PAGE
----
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​​​​​AAP Statement on U.S. Preventive Services Task Force Final Recommendations on Autism Screening (February 2016)

On February 16, the U.S. Preventive Services Task Force affirmed its position that too little is known about the benefits and harms of universal autism screening to endorse the practice at this time. The Academy responded as follows: AAP Statement on U.S. Preventive Services Task Force Final Recommendation Statement on Autism Screening by: Benard Dreyer, MD, FAAP, president, American Academy of Pediatrics.

"The American Academy of Pediatrics (AAP) agrees with the call from the U.S. Preventive Services Task Force (USPSTF) for more research on the impact of screening and interventions for children who have autism spectrum disorder (ASD), especially those in early childhood. This critically important research must be funded so we can learn how to better identify children with ASD early in life, and how to design the most effective interventions and treatments.  

"However, strong evidence already exists on the benefit of formal screening using standardized tools. This type of screening can identify children with significant developmental and behavioral challenges early, when they may benefit most from intervention, as well as those with other developmental difficulties. For screening to be effective, by design it must be applied to all children – not only those who exhibit overt symptoms, or those an individual clinician judges would benefit.  

"The AAP stands behind its recommendation that all children be screened for ASD at ages 18 and 24 months, along with regular developmental surveillance. This recommendation is encapsulated in the Bright Futures Guidelines for Health Supervision of Infants, Children, and Adolescents, which serves as the blueprint for well-child visits and coverage under the Affordable Care Act. Health insurance coverage of ASD screening should not be impacted by the USPSTF statement. 

"Research shows that early intervention can considerably improve children's long-term development and social behaviors. The AAP remains committed to providing its 64,000 member pediatricians with the tools and training they need to appropriately identify children with autism spectrum disorder and refer them to the treatment and services they need."

AAP Statement on U.S. Preventive Services Task Force Draft Recommendations on Autism Screening (August 2015)
Click here to read the AAP statement, in response to the draft recommendation report on autism screening released August 3, 2015 by the U.S. Preventive Services Task Force. The report runs counter to current AAP guidelines.

Latest Autism Prevalence Estimates (March 27, 2014)
The Centers for Disease Control & Prevention (CDC) estimates the prevalence of autism spectrum disorder (ASD) in children is 1 in 68. This new estimate roughly represents a 30% increase from previous estimates reported in 2012 of 1 in 88 children being identified with ASD.

The Academy responded to these new data with a News Release, "Autism Prevalence on the Rise: 1 in 68 Children Diagnosed With Autism Spectrum Disorder" and an AAP News article, "Autism prevalence now 1 in 68, varies by sex, race/ethnic group."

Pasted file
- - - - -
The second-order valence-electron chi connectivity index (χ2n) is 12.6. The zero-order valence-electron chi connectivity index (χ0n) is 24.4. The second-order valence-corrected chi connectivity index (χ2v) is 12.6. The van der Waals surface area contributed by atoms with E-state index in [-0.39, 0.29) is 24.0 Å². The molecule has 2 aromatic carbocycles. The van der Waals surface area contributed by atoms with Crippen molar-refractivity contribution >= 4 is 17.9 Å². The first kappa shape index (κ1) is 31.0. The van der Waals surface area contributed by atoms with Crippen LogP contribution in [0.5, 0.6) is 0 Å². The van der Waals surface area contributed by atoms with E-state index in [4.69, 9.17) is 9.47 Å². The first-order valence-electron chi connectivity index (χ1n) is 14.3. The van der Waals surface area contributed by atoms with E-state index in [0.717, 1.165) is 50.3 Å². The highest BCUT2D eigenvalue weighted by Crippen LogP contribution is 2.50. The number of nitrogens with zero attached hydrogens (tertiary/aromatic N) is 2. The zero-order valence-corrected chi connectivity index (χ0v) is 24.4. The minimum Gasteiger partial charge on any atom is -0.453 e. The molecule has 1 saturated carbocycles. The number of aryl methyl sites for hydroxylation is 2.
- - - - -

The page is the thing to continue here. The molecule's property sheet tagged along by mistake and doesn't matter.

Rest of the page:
The estimates reflect the findings of the report, "Prevalence of Autism Spectrum Disorder among Children Aged 8 Years – Autism and Developmental Disabilities Monitoring Network, 11 Sites, United States, 2010," which was published on March 27, 2014 in the CDC's Morbidity and Mortality Weekly Report

Researchers reviewed records from community sources (11 study sites in the US) that educate, diagnose, treat and/or provide services to children with developmental disabilities. The criteria used to diagnose ASDs and the methods used to collect data have not changed.  

The data continue to show that ASD is almost five times more common among boys than girls: 1 in 42 boys versus 1 in 189 girls. White children are more likely to be identified as having ASD than are black or Hispanic children.

The report also shows most children with ASD are diagnosed after age 4 (median of 52 months), even though ASD can be diagnosed as early as age 2. Additionally, the report showed the age of first concerns is less than 3 years of age, although diagnosis occurred much later.

The increase is most prominent in the group of children with IQs in the average range. It is notable that less than 1/3 of the entire group of children identified with ASD also had intellectual disabilities.  

This new data underscores the ongoing commitment of the American Academy of Pediatrics to early screening, identification, and referral for intervention for all children AND to the support of collaborative medical homes, in partnership with families, for children and youth with ASD.

Autism and DSM-5
Information, released by the AAP, discusses the new changes in the DSM-5. Specifically discussed are ADHD and autism. AAP News articles: "DSM-5 finally released: Look for changes in autism, ADHD criteria and "New DSM-5 includes changes to autism criteria." Click here for additional Academy resources.

AAP Autism Subcommittee
The Council on Children with Disabilities (COCWD) Autism Subcommittee (ASC) serves as the main point of contact for the Academy on ASD issues. The ASC is dedicated to helping the Academy ensure that accurate, comprehensive information about ASD is available and communicated to pediatricians, parents, and the public.

Click here for AAP autism resources for professionals, patients, and families​

Click here for AAP autism information for families​​